The Doctor Is In: Ask Dr. Jahn – Haller Cells

Dr. Anthony Jahn answers questions each month for CS Music. If you have a question, email

 How do Haller cells and a nasal polyp affect resonance? What solutions do you recommend?

 Gail A.

Dear Gail,

From your question it sounds like you have been seeing somebody for sinus problems. As you know,  the sinuses are normally air filled cavities, mostly in the bones of your face. Some of the cavities, like the maxillary sinuses in your cheeks, are big, and some are smaller. Haller cells are just tiny cavities between the maxillary and ethmoid sinuses. They are not always present and when they are there they are usually not a problem unless they are obstructing drainage of the other sinuses into the nose.

There is nothing specific pertaining to Haller sells that distinguishes them from other sinus cavities,, and certainly not in terms of their affect on the voice. Their main potential negative affect is that they can get in the way of normal ventilation to the adjacent sinuses.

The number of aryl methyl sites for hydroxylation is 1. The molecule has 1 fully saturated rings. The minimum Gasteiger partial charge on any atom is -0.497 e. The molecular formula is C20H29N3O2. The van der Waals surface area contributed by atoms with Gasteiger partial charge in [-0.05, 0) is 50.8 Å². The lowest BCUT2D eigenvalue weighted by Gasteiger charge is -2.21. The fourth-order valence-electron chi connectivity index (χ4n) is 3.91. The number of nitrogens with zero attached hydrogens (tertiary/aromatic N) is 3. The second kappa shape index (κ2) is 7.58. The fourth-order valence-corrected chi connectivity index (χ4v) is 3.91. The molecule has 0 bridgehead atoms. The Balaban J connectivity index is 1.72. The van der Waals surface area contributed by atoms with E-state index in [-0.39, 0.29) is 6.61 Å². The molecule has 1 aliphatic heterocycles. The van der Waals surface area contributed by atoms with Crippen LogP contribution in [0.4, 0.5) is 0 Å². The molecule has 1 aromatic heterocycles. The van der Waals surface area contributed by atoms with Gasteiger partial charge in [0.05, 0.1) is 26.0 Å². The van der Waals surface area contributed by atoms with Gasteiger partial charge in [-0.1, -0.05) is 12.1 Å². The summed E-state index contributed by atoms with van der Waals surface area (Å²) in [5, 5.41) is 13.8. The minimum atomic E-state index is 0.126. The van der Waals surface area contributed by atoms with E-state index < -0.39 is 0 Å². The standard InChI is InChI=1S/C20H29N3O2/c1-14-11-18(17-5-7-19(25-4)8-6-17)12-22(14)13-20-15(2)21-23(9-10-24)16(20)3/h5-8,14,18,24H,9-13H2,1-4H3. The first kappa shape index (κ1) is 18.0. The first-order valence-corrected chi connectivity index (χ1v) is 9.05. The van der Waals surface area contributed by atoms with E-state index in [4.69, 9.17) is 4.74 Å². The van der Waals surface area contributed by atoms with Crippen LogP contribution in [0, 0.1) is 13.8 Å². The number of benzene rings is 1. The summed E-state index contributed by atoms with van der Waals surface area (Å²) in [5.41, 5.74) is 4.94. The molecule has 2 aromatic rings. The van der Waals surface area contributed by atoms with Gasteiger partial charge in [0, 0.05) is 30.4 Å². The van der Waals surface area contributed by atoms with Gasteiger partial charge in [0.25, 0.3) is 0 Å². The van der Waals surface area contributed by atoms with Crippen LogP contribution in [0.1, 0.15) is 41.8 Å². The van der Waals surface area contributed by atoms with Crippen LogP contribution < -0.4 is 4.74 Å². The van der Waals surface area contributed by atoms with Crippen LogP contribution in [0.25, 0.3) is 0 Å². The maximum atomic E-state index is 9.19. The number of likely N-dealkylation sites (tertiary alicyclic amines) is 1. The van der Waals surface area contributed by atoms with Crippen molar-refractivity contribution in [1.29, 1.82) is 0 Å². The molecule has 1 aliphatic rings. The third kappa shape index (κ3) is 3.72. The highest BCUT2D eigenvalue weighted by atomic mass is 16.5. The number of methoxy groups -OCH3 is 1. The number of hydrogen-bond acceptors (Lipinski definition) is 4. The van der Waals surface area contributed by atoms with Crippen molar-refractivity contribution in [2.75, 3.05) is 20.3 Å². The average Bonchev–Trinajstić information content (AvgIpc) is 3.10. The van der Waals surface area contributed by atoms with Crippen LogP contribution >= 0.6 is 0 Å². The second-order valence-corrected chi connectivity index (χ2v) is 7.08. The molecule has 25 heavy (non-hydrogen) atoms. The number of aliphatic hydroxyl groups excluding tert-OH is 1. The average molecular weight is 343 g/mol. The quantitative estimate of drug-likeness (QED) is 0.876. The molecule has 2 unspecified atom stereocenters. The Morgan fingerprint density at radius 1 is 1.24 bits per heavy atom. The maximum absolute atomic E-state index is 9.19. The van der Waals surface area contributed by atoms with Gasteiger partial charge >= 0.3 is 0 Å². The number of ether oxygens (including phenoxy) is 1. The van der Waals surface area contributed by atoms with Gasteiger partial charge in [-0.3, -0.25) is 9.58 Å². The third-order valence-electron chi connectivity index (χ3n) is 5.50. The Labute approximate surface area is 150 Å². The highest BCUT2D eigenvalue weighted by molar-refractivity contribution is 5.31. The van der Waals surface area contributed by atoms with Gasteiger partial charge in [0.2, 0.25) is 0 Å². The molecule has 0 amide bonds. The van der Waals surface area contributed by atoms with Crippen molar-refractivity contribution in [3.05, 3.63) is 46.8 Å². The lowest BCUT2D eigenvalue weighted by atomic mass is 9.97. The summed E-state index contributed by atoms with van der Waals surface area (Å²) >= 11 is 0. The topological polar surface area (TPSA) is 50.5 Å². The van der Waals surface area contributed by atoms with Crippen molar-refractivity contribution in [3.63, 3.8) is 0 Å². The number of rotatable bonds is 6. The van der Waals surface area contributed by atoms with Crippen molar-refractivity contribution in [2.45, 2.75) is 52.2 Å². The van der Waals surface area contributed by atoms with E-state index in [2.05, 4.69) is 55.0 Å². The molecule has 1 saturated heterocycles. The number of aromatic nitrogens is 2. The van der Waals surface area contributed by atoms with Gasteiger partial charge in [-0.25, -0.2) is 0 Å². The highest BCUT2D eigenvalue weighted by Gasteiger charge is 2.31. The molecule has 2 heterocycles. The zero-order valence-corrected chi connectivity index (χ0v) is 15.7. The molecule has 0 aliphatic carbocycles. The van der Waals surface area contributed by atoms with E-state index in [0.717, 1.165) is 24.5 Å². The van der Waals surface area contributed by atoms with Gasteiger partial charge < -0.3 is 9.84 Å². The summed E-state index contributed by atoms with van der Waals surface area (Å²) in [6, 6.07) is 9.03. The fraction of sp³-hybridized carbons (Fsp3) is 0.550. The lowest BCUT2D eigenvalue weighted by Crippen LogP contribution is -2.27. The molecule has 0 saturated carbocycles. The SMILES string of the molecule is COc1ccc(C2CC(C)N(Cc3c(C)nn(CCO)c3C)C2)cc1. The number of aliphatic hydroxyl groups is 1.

In general. the nose and sinuses are involved in voice production in two major ways. The nasal cavities are important for nasal resonance and possibly some sound amplification. Since your soft palate lifts and closes off the nasopharyngeal inlet when you’re singing, the sound vibrations in your nose mostly derive from the hard palate. If the nasal passages are blocked, either by swelling, a deviated septum, or polyps, the voice becomes hyponasal and flat (in quality, not in pitch). It is as if you were singing with your nostrils pinched together.

The sinuses play a role primarily in the mask sensation, as the voice comes forward into the facial bones. Acoustically this contributes little to the voice, but it significantly affects how you hear your own voice, through bone conduction and proprioception.

This is where sinus occlusion, including the tiny Haller cell,  may play a role. My concern with your question, is that may have told you that you have a blocked ( or obstructing) Haller cell and this needs to be treated to improve your voice. An isolated small sinus cell should not significantly affect your voice, and if you were considering surgery for this, I would advise a second opinion.
Anthony Jahn, M.D.

Anthony Jahn M.D., noted author and professor of clinical otolaryngology at the Columbia University College of Physicians and Surgeons, has offices in New York and New Jersey and is a noted author of The Care of the Professional Voice.